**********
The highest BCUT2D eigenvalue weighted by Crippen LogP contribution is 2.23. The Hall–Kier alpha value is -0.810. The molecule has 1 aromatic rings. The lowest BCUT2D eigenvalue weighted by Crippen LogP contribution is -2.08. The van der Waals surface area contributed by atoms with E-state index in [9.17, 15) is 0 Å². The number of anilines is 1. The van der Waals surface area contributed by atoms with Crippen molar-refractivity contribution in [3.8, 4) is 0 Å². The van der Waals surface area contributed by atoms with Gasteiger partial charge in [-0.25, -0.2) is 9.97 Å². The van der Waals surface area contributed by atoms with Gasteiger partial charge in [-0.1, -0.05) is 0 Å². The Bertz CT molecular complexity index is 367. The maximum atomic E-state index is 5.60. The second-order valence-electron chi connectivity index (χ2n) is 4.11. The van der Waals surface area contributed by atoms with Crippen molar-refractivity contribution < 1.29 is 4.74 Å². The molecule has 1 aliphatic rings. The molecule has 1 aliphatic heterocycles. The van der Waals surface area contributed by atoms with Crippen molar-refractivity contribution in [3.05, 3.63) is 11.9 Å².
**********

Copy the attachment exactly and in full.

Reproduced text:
The highest BCUT2D eigenvalue weighted by Crippen LogP contribution is 2.23. The Hall–Kier alpha value is -0.810. The molecule has 1 aromatic rings. The lowest BCUT2D eigenvalue weighted by Crippen LogP contribution is -2.08. The van der Waals surface area contributed by atoms with E-state index in [9.17, 15) is 0 Å². The number of anilines is 1. The van der Waals surface area contributed by atoms with Crippen molar-refractivity contribution in [3.8, 4) is 0 Å². The van der Waals surface area contributed by atoms with Gasteiger partial charge in [-0.25, -0.2) is 9.97 Å². The van der Waals surface area contributed by atoms with Gasteiger partial charge in [-0.1, -0.05) is 0 Å². The Bertz CT molecular complexity index is 367. The maximum atomic E-state index is 5.60. The second-order valence-electron chi connectivity index (χ2n) is 4.11. The van der Waals surface area contributed by atoms with Crippen molar-refractivity contribution < 1.29 is 4.74 Å². The molecule has 1 aliphatic rings. The molecule has 1 aliphatic heterocycles. The van der Waals surface area contributed by atoms with Crippen molar-refractivity contribution in [3.05, 3.63) is 11.9 Å².